FOR IMMEDIATE RELEASE
Contact: Ayan Islam (202) 316-1841; firstname.lastname@example.org
WASHINGTON, DC – The U.S. Department of Education announced the 16 winners in the Race to the Top-District grant competition. Among the 16 applicants representing 55 school districts across 11 states and D.C., and out of 372 initial applications, KIPP DC was awarded a four-year Race to the Top-District grant which will support the expansion of Capital Teacher Residency, a teacher-training program run in partnership with E.L. Haynes Public Charter School. The $10 million grant will fund the program’s expansion to train 415 teachers over the next four years.
“Congratulations to KIPP DC on being a Race to the Top-District award recipient,” said Mayor Vincent C. Gray. “We appreciate grants supporting collaborative initiatives to develop quality teachers in our school system. These efforts are crucial to our goal of creating a world-class education system for our students and residents.”
“OSSE congratulates KIPP DC on winning the Race to the Top-District grant,” said State Superintendent Hosanna Mahaley Jones. “Improving teacher-training programs is vital to the success of our student growth and achievement, and we are fully committed to supporting KIPP DC and our local education agencies to ensure quality education statewide.”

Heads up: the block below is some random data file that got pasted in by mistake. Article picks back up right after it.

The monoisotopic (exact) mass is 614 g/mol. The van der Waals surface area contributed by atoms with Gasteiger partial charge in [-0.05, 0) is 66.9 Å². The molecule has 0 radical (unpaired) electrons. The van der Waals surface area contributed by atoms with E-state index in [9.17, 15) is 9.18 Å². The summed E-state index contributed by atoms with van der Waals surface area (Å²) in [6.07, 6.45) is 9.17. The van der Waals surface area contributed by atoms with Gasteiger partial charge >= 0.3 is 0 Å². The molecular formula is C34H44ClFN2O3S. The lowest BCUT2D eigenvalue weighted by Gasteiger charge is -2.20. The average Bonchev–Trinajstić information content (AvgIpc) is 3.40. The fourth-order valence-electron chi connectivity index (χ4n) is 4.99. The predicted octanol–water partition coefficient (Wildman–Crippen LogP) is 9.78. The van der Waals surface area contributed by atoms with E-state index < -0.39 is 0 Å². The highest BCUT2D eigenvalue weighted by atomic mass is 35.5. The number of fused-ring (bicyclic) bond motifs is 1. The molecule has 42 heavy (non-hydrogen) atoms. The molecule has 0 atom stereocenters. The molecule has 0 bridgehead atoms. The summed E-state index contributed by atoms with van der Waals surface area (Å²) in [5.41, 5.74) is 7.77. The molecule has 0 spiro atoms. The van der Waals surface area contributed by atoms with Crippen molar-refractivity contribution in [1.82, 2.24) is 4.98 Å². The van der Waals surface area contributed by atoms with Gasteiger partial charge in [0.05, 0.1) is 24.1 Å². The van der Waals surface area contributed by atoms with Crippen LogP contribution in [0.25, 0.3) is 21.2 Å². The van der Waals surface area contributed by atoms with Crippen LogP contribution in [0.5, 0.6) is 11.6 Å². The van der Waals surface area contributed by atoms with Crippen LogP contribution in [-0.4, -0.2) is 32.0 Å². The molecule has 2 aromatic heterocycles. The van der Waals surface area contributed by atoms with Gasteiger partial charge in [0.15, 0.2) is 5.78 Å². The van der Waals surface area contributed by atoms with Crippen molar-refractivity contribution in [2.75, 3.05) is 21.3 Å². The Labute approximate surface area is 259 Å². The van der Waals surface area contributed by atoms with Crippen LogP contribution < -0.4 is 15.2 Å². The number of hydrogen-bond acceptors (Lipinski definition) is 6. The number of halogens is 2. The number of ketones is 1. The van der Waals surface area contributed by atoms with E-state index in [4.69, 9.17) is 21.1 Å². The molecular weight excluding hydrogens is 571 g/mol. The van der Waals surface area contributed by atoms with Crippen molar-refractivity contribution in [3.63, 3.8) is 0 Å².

“We are thrilled that KIPP DC has won the Race to the Top District Competition. Their plan to expand the Capital Teacher Residency training program will provide a much-needed cadre of qualified teachers that will only improve student achievement in the city,” said Scott Pearson, Executive Director, DC Public Charter School Board.
About Race to the Top-District Competition
The Race to the Top-District competition builds on the success of the Race to the Top state grant program by supporting classroom-level reform efforts that encourage transformative change within schools. The winning districts will share nearly $400 million to support locally developed plans to personalize and deepen student learning, directly improve student achievement and educator effectiveness, close achievement gaps, and prepare every student to succeed in college and their careers. These 16 grantees will build on those principles at the classroom level to support localized plans that will directly improve student achievement and educator effectiveness.
About Race to the Top
Created by the U.S. Department of Education to support states that demonstrate strong plans for education reform, Washington, D.C. received $75 million in Race to the Top award funds in 2010 over four years and in year one, engaged 90% of the District’s K-12 population while directly impacting nearly 59,000 students and 200 District schools. Race to the Top emphasizes four key goals: transitioning to enhanced standards, enhancing the access and use of data, improving teacher and principal effectiveness and turning around the lowest achieving schools.